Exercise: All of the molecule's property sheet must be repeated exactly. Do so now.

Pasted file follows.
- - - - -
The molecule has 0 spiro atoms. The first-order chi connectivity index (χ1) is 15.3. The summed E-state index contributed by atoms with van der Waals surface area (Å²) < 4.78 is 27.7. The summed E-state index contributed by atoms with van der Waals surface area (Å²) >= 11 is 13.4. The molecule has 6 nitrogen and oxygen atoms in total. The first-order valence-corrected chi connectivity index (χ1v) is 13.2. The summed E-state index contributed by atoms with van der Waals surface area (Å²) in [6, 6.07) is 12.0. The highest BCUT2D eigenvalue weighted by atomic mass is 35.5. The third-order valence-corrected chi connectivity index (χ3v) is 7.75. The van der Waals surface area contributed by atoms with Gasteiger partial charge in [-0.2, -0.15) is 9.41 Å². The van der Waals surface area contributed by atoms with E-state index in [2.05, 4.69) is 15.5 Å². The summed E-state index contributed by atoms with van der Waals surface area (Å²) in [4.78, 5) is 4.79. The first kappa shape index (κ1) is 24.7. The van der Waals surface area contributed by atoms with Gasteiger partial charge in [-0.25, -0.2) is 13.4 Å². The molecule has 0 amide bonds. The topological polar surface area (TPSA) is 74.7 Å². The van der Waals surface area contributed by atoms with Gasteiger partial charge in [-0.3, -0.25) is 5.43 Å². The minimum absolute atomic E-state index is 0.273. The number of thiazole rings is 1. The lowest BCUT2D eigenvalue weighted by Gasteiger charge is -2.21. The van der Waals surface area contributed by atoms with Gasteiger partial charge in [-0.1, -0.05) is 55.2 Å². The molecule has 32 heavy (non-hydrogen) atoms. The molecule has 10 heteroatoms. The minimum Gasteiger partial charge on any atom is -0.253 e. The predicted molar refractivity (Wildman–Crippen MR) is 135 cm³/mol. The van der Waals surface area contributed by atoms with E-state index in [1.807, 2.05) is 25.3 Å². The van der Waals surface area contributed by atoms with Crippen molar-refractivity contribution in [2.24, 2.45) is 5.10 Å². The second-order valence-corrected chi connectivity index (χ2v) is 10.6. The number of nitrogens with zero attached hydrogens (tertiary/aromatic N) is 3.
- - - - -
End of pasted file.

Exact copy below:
The molecule has 0 spiro atoms. The first-order chi connectivity index (χ1) is 15.3. The summed E-state index contributed by atoms with van der Waals surface area (Å²) < 4.78 is 27.7. The summed E-state index contributed by atoms with van der Waals surface area (Å²) >= 11 is 13.4. The molecule has 6 nitrogen and oxygen atoms in total. The first-order valence-corrected chi connectivity index (χ1v) is 13.2. The summed E-state index contributed by atoms with van der Waals surface area (Å²) in [6, 6.07) is 12.0. The highest BCUT2D eigenvalue weighted by atomic mass is 35.5. The third-order valence-corrected chi connectivity index (χ3v) is 7.75. The van der Waals surface area contributed by atoms with Gasteiger partial charge in [-0.2, -0.15) is 9.41 Å². The van der Waals surface area contributed by atoms with E-state index in [2.05, 4.69) is 15.5 Å². The summed E-state index contributed by atoms with van der Waals surface area (Å²) in [4.78, 5) is 4.79. The first kappa shape index (κ1) is 24.7. The van der Waals surface area contributed by atoms with Gasteiger partial charge in [-0.25, -0.2) is 13.4 Å². The molecule has 0 amide bonds. The topological polar surface area (TPSA) is 74.7 Å². The van der Waals surface area contributed by atoms with Gasteiger partial charge in [-0.3, -0.25) is 5.43 Å². The minimum absolute atomic E-state index is 0.273. The number of thiazole rings is 1. The lowest BCUT2D eigenvalue weighted by Gasteiger charge is -2.21. The van der Waals surface area contributed by atoms with Gasteiger partial charge in [-0.1, -0.05) is 55.2 Å². The molecule has 32 heavy (non-hydrogen) atoms. The molecule has 10 heteroatoms. The minimum Gasteiger partial charge on any atom is -0.253 e. The predicted molar refractivity (Wildman–Crippen MR) is 135 cm³/mol. The van der Waals surface area contributed by atoms with E-state index in [1.807, 2.05) is 25.3 Å². The van der Waals surface area contributed by atoms with Crippen molar-refractivity contribution in [2.24, 2.45) is 5.10 Å². The second-order valence-corrected chi connectivity index (χ2v) is 10.6. The number of nitrogens with zero attached hydrogens (tertiary/aromatic N) is 3.